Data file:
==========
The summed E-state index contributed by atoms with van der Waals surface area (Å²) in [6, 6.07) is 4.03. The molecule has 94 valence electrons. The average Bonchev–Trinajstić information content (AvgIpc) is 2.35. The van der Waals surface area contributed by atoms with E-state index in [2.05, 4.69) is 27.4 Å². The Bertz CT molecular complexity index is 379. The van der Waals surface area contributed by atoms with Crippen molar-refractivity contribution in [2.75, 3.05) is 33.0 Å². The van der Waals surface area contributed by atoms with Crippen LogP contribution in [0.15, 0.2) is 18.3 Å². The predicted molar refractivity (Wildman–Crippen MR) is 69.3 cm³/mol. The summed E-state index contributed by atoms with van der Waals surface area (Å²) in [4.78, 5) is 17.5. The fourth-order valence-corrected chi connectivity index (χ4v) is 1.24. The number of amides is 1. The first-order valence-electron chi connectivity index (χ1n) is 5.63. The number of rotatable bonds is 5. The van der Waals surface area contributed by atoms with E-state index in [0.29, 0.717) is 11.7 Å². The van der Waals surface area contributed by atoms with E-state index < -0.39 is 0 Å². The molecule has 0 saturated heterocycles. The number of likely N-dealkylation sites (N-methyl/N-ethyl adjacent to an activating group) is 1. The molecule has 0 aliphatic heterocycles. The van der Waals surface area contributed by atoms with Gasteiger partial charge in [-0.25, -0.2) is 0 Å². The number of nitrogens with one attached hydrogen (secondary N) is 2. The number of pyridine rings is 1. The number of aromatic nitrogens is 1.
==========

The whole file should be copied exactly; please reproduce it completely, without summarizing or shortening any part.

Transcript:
The summed E-state index contributed by atoms with van der Waals surface area (Å²) in [6, 6.07) is 4.03. The molecule has 94 valence electrons. The average Bonchev–Trinajstić information content (AvgIpc) is 2.35. The van der Waals surface area contributed by atoms with E-state index in [2.05, 4.69) is 27.4 Å². The Bertz CT molecular complexity index is 379. The van der Waals surface area contributed by atoms with Crippen molar-refractivity contribution in [2.75, 3.05) is 33.0 Å². The van der Waals surface area contributed by atoms with Crippen LogP contribution in [0.15, 0.2) is 18.3 Å². The predicted molar refractivity (Wildman–Crippen MR) is 69.3 cm³/mol. The summed E-state index contributed by atoms with van der Waals surface area (Å²) in [4.78, 5) is 17.5. The fourth-order valence-corrected chi connectivity index (χ4v) is 1.24. The number of amides is 1. The first-order valence-electron chi connectivity index (χ1n) is 5.63. The number of rotatable bonds is 5. The van der Waals surface area contributed by atoms with E-state index in [0.29, 0.717) is 11.7 Å². The van der Waals surface area contributed by atoms with E-state index < -0.39 is 0 Å². The molecule has 0 saturated heterocycles. The number of likely N-dealkylation sites (N-methyl/N-ethyl adjacent to an activating group) is 1. The molecule has 0 aliphatic heterocycles. The van der Waals surface area contributed by atoms with Gasteiger partial charge in [-0.25, -0.2) is 0 Å². The number of nitrogens with one attached hydrogen (secondary N) is 2. The number of pyridine rings is 1. The number of aromatic nitrogens is 1.